Under the cloak of darkness, David Wheeler discovers the olfactory delights of his garden.
Midnight. A three-quarters moon. A gibbous moon, thinly veiled under a gossamer haze. Further south, on the horizon, cauliflower clouds drift eastwards to worry the Cotswolds – no threat to my nocturnal plan. It’s high summer, 18°C (65°F) and balmy, yet fresh.
I was in bed by 9.30pm (listening to Chopin), daylight barely diminished, the alarm set for two hours thence. I slept until the alarm squeaks woke me; the CD long since stopped, the moon riding high.
Drained of colour, the landscape portrayed itself in keen monochromatic tones. Moonlight lacks the intensity for our eyes’ cones to see colour properly; the rods that see shapes instead of colours work with very low light intensities compared with the cones. Hence moonlight’s near black-and-white affect.
Owls. I dress and pull on warmer clothes than I really need in the expectation of an hour’s foray around our five-acre woodland garden.
Mad? No. I’m off to rehearse my olfactory skills. Just me, the owls, flitting bats and flurries of pollinating moths.
My fragrance guru is Stephen Lacey, whose Companion to Scented Plants (2014) is among my library indispensables. More recently, and more relevant to these scribblings, I discovered American horticulturist Peter Loewer, whose earlier (1993) book The Evening Garden has prompted several after-dark meanderings. Subtitled Flowers and Fragrance from Dusk till Dawn, it’s written for the curious, like me, and for ‘the many people who work and only have time to … enjoy their gardens after the daylight hours’.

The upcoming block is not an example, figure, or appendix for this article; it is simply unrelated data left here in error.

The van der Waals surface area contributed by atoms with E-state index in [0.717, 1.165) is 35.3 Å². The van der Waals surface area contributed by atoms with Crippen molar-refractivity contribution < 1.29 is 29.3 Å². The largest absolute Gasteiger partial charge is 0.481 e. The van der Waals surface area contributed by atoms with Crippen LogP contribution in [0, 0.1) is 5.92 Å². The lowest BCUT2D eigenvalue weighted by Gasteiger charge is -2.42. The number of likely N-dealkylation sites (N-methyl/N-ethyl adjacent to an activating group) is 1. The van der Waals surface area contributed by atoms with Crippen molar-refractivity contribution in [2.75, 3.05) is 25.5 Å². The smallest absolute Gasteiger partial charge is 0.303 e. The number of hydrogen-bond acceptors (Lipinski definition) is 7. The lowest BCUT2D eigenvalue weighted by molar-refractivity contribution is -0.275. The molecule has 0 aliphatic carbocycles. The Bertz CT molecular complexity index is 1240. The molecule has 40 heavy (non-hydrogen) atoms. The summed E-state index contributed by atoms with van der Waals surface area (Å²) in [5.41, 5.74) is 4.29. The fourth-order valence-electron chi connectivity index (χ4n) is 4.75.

Among chapters on aspects other than purely sweet- (or, indeed, foul-) smelling plants, one numbers around 125 species that, according to the anonymous versifier he quotes, are ‘… flowers that keep/ Their odour to themselves all day;/ But when the sunlight dies away,/ Let the delicious secret out/ To every breeze that roams about.’
After this year’s frosty April and May’s dismal cold, wet weeks, many springtime plants were late in flower. Some – a bonus – held on to their eventual blooms for longer than usual. In June, as pinks and carnations began to emit their exotic, clove-like scents, fragrant azaleas continued to seduce the nostrils. Viburnums hung on as well, especially the fabulously scented V x judii and V carlesii.
Now the roses are at it. Any good nurseryman’s catalogue will highlight the most generously perfumed – in our garden, it’s the easily sourced, richly scent-endowed Rosa rugosa ‘Roseraie de l’Haÿ’ and the numerous gallicas, albas, damasks, bourbons and hybrid musks that Lacey’s book so lovingly describes.
Choices are endless, not only for summer: jasmine, some rhododendrons (I must find another ‘Lady Alice Fitzwilliam’ – ‘lily-scented with a dash of nutmeg’, says Lacey), philadelphus (mock orange), pineapple-scented Cytisus battandieri, many of the daphnes, sweet Williams, lavender, honeysuckle, buddleia, lilac, freesias, Cestrum parqui (a supreme after-dark wafting – though potentially poisonous – shrub from Chile), heliotrope, numerous lilies and – a signature plant in our garden – Elaeagnus ‘Quicksilver’.
This untidy, deciduous muddle grows about eight feet tall and across, with shining, metallic-grey foliage and minute, highly charged yellow flowers that any parfumier would give his eye teeth to replicate. From names like these, voluptuous, night-fragrant gardens are made.
You don’t have to emulate my routine before heading out for a nocturnal sniff (with its worries about the less agile among us tripping over and being left unfound). Simply set a couple of night-scented and blessedly soporific, flowering plants below the bedroom window and throw open the casements. Beware: hay-fever-suffering, sleeping partners will rightly protest.